Getting dressed in Tudor times was a complicated and time consuming affair, especially if you were rich.
Laws were passed to ensure that nobody got above their station, wearing clothes which were classed as being too good for them.
This was known as the Sumptuary Law.
The Tudor Sumptuary Laws and regulations, called Statutes of Apparel, were passed to restrain or limit the amount of money people spent in relation to their clothes, food, furniture, etc. The Sumptuary Laws forbade the use of certain articles of luxurious apparel according to rank and class and stated the various articles of clothing prohibited to both. These Laws dictated what colour and type of clothing people were allowed to own and wear, an easy and immediate way to identify a person's status. For example, only Royalty could wear clothing trimmed with ermine.
Clothes for Women
The costume we can see in the noble woman's portrait is of the late Tudor style. The bodice is long and the skirt is worn over a farthingale - a circular frame that gives the skirt its exaggerated wide appearance.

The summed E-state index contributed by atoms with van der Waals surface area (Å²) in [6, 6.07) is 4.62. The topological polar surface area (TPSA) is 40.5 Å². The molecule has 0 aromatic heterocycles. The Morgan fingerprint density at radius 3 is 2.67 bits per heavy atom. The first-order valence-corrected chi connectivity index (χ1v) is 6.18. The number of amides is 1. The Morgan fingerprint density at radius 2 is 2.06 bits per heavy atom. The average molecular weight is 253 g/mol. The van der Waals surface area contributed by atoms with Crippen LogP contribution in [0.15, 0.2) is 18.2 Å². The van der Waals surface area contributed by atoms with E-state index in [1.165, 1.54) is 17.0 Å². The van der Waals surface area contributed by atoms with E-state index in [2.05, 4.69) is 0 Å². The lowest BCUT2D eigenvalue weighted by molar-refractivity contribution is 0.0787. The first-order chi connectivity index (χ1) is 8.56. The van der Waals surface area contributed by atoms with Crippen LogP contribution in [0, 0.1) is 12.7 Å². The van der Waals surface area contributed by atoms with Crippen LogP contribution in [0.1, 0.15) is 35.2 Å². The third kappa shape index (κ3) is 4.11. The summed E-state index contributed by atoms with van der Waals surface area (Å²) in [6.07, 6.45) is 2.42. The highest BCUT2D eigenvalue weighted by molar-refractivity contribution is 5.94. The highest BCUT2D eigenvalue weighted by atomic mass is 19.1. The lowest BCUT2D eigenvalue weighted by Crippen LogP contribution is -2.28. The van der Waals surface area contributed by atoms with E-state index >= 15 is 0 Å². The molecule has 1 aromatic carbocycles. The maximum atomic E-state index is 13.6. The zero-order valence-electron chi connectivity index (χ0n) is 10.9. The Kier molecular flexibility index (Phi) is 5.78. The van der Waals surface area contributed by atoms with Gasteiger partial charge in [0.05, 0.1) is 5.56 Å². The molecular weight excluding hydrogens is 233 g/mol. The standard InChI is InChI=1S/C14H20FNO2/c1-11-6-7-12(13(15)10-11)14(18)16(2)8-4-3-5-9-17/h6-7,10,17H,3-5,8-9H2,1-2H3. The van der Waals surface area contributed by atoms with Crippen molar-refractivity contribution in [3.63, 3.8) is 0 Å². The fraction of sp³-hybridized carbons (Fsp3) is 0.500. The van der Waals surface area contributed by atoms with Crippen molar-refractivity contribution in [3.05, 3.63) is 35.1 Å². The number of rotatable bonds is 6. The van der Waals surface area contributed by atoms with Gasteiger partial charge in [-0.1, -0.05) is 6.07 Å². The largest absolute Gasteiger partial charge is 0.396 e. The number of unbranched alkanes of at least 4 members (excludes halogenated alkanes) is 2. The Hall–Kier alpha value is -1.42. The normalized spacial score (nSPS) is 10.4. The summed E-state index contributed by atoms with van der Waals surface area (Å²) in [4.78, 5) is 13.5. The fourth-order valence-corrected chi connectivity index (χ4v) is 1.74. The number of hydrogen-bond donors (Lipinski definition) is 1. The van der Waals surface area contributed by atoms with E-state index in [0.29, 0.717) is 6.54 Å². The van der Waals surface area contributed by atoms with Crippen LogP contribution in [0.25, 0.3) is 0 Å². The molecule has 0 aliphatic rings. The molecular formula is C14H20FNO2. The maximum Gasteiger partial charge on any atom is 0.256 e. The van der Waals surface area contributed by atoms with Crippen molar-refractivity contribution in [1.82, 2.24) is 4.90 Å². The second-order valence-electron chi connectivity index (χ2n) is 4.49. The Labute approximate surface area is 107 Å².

In the early Tudor period, the style was for a much more triangular shape from head to foot. Very early portraits of Elizabeth I or Henry VIII's wives will demonstrate this. Clothes were designed for the cold English weather and involved many layers. Although palaces were very grand places, they were not at all warm in the harsh English winter.
Poor women would also wear a number of layers - a smock, skirts and a bodice. These would be made from wool or linen.
Clothes for Men
Men also wore many layers of clothing. Rich men wore very ostentatious garments that demonstrated their wealth. These included the shirt - a basic undergarment, but often highly decorated with embroidery. It was considered a wife's duty to make shirts for her husband. The other key garments were the doublet - a short jacket, hose - a type of short trouser, and nether stocks - a garment like tights worn underneath the hose.
In the late Tudor period, hose were knee length and the doublet was padded at the front to simulate a pot belly - perhaps to show the wearer was rich enough to eat well. This was known as a peascod doublet.
In the early Tudor period, rich men also favoured lavish coats or gowns. This would be the final layer and was made of luxurious materials such as velvet and furs. Portraits of Henry VII often show him wearing a full coat.
Poor men wore a plain shirt, breeches, a jerkin (vest-like garment often made of leather) sleeves and in cold weather a cloak. Sleeves were separate and attached to the jerkin with ties.